A Touchless AP Process Can Help Achieve a Paperless Environment

January 20, 2017 Chris Doxey

 

Companies can achieve paperless back office nirvana by adopting touchless accounts payable practices. This can be accomplished by utilizing nothing more than procure-to-pay automation—from self-service supplier onboarding portals all the way to electronic invoicing (e-invoicing) with integration into accounting systems.

What’s more, on the path to a touchless accounts payable department, organizations will achieve better security, reduced fraud, and a shorter overall payments workflow.

Here are the individual components, that as a whole, comprise the complete touchless accounts payable workflow:

 

Automated PO requisition process

Once a purchase order (PO) is approved, it’s sent to the supplier for fulfillment. Digitizing—and automating—this process enables invoice and package slip matching to occur more effectively. This makes validating pricing and quantity received much easier. In turn, this simplifies PO closure and makes keeping track of partial payments much simpler.

 

E-invoicing

It’s only natural that after submitting an electronic PO, an electronic invoice (or e-invoice) would follow. Often times, a digitized invoice will simply arrive in an email as an attachment.

However, if a paper invoice is sent in response to an electronic PO, all is not lost. Simply scanning and digitizing the invoice—performing OCR to the document—would right this breach of continuity.

 

Automated approval process

Only once POs and invoices are digitized can automation truly work its magic.

Automated approval is the process of routing invoices to the appropriate party (or parties)—automatically. Gone is the need to walk around from cubicle to cubicle or building to building to get an ‘OK’ for each and every invoice.

Automating the approval process makes this automatic. What’s more, approvers will get incessant reminders if they fail to approve invoices promptly.

Best practice: Link automated approval list with HR’s employee records. As employees are promoted or transferred to other departments, their approval abilities will update accordingly.

 

Automated ACH remittance

At the tail end of the electronic payment is payment remittance—notification that an invoice has been paid. Sending a paper remittance for an electronic payment would be counter to any touchless workflow. Unfortunately, this is often an overlooked aspect to embracing the paperless back office.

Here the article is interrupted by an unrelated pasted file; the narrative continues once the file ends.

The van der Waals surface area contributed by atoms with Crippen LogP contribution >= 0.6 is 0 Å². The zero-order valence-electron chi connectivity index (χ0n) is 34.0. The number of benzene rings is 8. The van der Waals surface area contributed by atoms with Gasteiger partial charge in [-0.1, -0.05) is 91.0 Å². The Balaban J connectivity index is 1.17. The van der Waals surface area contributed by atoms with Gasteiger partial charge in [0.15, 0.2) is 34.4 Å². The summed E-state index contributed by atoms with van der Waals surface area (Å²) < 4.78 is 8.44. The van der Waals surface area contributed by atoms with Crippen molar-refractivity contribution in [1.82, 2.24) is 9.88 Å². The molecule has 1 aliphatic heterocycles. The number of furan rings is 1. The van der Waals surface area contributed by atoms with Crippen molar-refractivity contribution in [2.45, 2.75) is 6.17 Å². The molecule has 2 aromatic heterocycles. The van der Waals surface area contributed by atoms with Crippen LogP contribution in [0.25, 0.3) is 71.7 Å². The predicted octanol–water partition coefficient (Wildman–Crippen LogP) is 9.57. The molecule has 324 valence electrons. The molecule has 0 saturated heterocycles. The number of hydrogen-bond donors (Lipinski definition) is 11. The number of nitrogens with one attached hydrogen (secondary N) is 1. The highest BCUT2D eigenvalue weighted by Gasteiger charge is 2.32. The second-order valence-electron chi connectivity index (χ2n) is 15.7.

Dynamic payables discounting

Once an organization reaches back office nirvana—a completely touchless AP process—they may be surprised to discover a new opportunity: dynamic discounting.

Dynamic discounting enables suppliers to be paid faster by agreeing to lower payment amounts. Said another way, instead of waiting 90 days for full invoice payment, suppliers may accept a 1 percent discount for payment within 14 days.

And the only way organizations can realize these discounts is by completing the accounts payable workflow faster. A once lofty goal becomes attainable when a touchless accounts payable workflow is implemented.

Ultimately, any accountant looking to implement a more secure and faster payments workflow in accounts payable will quickly realize the advantages of these touchless and paperless practices. And simply piecing all of these together—automated PO requisition, electronic invoicing, automated approvals, and automated ACH remittance—can help any department unlock the dynamic discount.

About the Author

Chris Doxey

Chris Doxey, CAPP, CCSA, CICA is an independent management consultant providing Internal Controls and Business Process Best Practice Solutions. She has extensive experience in procurement, accounts payable, internal auditing, internal controls, Sarbanes-Oxley compliance, payroll, logistics, financial systems strategy, and financial integration at Digital, Compaq, Hewlett Packard, MCI, APEX Analytix, and Business Strategy, Inc. She was recruited to assist MCI (formally WorldCom) recover from their internal control challenges. She has a bachelor's degree in English, a bachelor's in accounting, a master's in business administration, and a graduate certificate in project management. Chris has written numerous articles and published two handbooks: AP Leadership Skills and Implementing a Controls Self Assessment Program for Your Accounts Payable Department.

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